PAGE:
How To Read Financial Statements
The ability to read financial statements is almost as important as the ability to read words. Without the know-how to read financial statements, it would be impossible to know the value of a company. You cannot tell if it is earning or losing money. All the more it would be difficult to predict its projected performance.
Unlike common misconceptions, learning to decipher financial statements is not rocket science. Anyone with normal intelligence can attend a seminar to learn the fundamentals so that at least you can have a basic understanding. It is irresponsible and lazy to just leave everything to your accountant since it is your livelihood that may be at stake.
To give you some idea of the contents and the usefulness of financial statements, here are very simplified explanations of some of the most common terms you will encounter:
Balance Sheet. A balance sheet shows the assets of a business and how much of the assets came from liabilities and the amount coming from the owners or stockholders. The balance shows an equation or balance between the assets on one side and liabilities plus owner’s or stockholders equity on the other side. It is a description or snapshot of a business at one point in time.
Income Statement. The financial statement shows the company’s revenues and expenses at a period of time, usually a year. It is also called the profit or loss statement as the last number indicates whether there was a profit or a loss.
Assets. Assets are composed of anything of commercial value that a business owns. It can be land, equipment, inventory, rental deposits, intangible items like copyrights and many more. An asset is a resource that is expected to be able to create income for the company.
Liabilities. These are the debts of the company. There are many types of liabilities; one of the most important subdivisions of liabilities is according to when they are due. A liability that is due within one year is called a current liability. Current liabilities must be carefully monitored because they can cause cash flow problems when they become due.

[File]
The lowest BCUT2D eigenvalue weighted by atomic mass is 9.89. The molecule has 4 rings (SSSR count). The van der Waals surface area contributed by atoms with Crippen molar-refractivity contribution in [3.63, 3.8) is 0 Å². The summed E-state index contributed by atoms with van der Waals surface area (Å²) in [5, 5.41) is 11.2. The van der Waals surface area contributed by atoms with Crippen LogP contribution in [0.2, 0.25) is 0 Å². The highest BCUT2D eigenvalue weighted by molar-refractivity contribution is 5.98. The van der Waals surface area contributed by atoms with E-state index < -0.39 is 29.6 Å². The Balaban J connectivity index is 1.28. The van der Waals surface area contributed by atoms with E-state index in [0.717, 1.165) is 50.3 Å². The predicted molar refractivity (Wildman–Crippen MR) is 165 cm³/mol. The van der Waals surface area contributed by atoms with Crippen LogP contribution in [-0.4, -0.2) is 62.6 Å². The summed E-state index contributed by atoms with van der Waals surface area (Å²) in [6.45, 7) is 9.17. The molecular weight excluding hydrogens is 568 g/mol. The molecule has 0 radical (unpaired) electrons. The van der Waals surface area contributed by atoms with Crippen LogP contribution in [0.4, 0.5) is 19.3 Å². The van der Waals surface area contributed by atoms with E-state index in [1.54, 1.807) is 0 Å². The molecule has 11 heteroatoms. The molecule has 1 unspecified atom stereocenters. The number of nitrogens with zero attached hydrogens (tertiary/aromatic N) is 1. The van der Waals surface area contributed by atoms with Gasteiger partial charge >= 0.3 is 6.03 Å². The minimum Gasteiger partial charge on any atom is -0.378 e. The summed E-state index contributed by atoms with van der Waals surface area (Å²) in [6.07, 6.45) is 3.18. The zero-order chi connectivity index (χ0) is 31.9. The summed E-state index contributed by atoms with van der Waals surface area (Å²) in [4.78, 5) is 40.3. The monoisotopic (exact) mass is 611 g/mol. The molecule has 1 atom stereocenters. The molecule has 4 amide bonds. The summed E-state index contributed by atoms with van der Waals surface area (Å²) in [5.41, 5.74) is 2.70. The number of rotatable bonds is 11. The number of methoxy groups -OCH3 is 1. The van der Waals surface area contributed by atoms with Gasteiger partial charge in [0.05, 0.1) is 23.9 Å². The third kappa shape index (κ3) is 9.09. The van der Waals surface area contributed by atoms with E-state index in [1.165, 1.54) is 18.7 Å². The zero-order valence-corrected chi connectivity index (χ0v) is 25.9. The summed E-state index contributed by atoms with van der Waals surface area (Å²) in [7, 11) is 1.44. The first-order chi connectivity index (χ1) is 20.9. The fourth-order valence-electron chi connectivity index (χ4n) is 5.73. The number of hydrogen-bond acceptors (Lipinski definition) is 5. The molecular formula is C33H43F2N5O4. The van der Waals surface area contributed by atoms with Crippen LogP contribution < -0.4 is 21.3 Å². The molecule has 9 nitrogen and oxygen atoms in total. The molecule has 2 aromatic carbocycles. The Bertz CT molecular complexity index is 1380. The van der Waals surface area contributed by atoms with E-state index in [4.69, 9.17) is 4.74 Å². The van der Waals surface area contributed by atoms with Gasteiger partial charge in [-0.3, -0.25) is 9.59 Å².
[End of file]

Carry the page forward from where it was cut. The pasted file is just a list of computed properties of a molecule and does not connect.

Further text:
Net income. In the case of the sole proprietor, this refers to the amount that remains after all taxes have been paid. However, if the company is a corporation, there will be another tax on the cash dividend even if it is already stated as a net income. This is because the corporation is treated as a separate entity from the individual persons.
Financial ratios. These ratios result from dividing an item from a financial statement with another related item in the financial statement. Knowing the value of a single item may not be enough, since it may be good or bad depending on its proportion to another item. Having one million in cash may sound good if there are little or no debts, but it is critical if there are debts that are to be paid in a few days amounting to ten million pesos. Financial ratios provide more useful indicators of financial condition than a single item by itself.
You do not have to be an accounting or finance major to learn enough about financial statements to gain extremely useful knowledge. The basic concepts are very easy to grasp.
To know more about this topic, BusinessCoach, Inc., a leading business seminar provider, conducts a seminar entitled “Financial Statement Analysis.” Contact (02) 727-5628, (02) 727-8860, (0915) 205-0133 or visit www.businesscoachphil.com for details.
Click here to view details of the seminar: Financial Statement Analysis »
*Originally published by the Manila Bulletin. C-6, Sunday, January 20, 2013. Written by Ruben Anlacan, Jr. (President, BusinessCoach, Inc.) All rights reserved. May not be reproduced or copied without express written permission of the copyright holders.